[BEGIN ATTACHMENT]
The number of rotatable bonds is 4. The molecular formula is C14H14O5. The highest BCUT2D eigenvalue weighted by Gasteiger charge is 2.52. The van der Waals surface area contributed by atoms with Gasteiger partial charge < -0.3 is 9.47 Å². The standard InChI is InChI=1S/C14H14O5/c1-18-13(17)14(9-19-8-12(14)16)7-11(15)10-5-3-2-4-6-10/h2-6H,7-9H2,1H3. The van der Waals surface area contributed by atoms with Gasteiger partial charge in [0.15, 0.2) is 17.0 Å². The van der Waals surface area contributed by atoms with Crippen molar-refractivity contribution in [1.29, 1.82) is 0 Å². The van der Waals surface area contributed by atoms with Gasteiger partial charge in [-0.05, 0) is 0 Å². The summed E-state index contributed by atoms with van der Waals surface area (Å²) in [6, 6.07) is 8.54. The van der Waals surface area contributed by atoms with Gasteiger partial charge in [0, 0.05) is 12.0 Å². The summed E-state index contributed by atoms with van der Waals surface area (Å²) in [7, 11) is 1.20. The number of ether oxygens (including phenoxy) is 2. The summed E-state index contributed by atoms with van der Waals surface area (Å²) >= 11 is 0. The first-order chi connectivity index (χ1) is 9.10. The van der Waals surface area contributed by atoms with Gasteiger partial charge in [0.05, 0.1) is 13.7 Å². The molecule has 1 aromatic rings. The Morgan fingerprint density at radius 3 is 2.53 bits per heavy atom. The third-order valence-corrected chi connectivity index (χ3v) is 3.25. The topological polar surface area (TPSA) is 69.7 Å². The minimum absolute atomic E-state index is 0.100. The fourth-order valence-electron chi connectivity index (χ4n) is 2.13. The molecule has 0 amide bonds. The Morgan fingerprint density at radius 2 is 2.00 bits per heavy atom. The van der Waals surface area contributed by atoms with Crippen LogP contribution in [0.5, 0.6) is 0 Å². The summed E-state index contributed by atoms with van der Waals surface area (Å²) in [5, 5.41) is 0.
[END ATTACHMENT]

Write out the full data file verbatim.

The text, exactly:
The number of rotatable bonds is 4. The molecular formula is C14H14O5. The highest BCUT2D eigenvalue weighted by Gasteiger charge is 2.52. The van der Waals surface area contributed by atoms with Gasteiger partial charge < -0.3 is 9.47 Å². The standard InChI is InChI=1S/C14H14O5/c1-18-13(17)14(9-19-8-12(14)16)7-11(15)10-5-3-2-4-6-10/h2-6H,7-9H2,1H3. The van der Waals surface area contributed by atoms with Gasteiger partial charge in [0.15, 0.2) is 17.0 Å². The van der Waals surface area contributed by atoms with Crippen molar-refractivity contribution in [1.29, 1.82) is 0 Å². The van der Waals surface area contributed by atoms with Gasteiger partial charge in [-0.05, 0) is 0 Å². The summed E-state index contributed by atoms with van der Waals surface area (Å²) in [6, 6.07) is 8.54. The van der Waals surface area contributed by atoms with Gasteiger partial charge in [0, 0.05) is 12.0 Å². The summed E-state index contributed by atoms with van der Waals surface area (Å²) in [7, 11) is 1.20. The number of ether oxygens (including phenoxy) is 2. The summed E-state index contributed by atoms with van der Waals surface area (Å²) >= 11 is 0. The first-order chi connectivity index (χ1) is 9.10. The van der Waals surface area contributed by atoms with Gasteiger partial charge in [0.05, 0.1) is 13.7 Å². The molecule has 1 aromatic rings. The Morgan fingerprint density at radius 3 is 2.53 bits per heavy atom. The third-order valence-corrected chi connectivity index (χ3v) is 3.25. The topological polar surface area (TPSA) is 69.7 Å². The minimum absolute atomic E-state index is 0.100. The fourth-order valence-electron chi connectivity index (χ4n) is 2.13. The molecule has 0 amide bonds. The Morgan fingerprint density at radius 2 is 2.00 bits per heavy atom. The van der Waals surface area contributed by atoms with Crippen LogP contribution in [0.5, 0.6) is 0 Å². The summed E-state index contributed by atoms with van der Waals surface area (Å²) in [5, 5.41) is 0.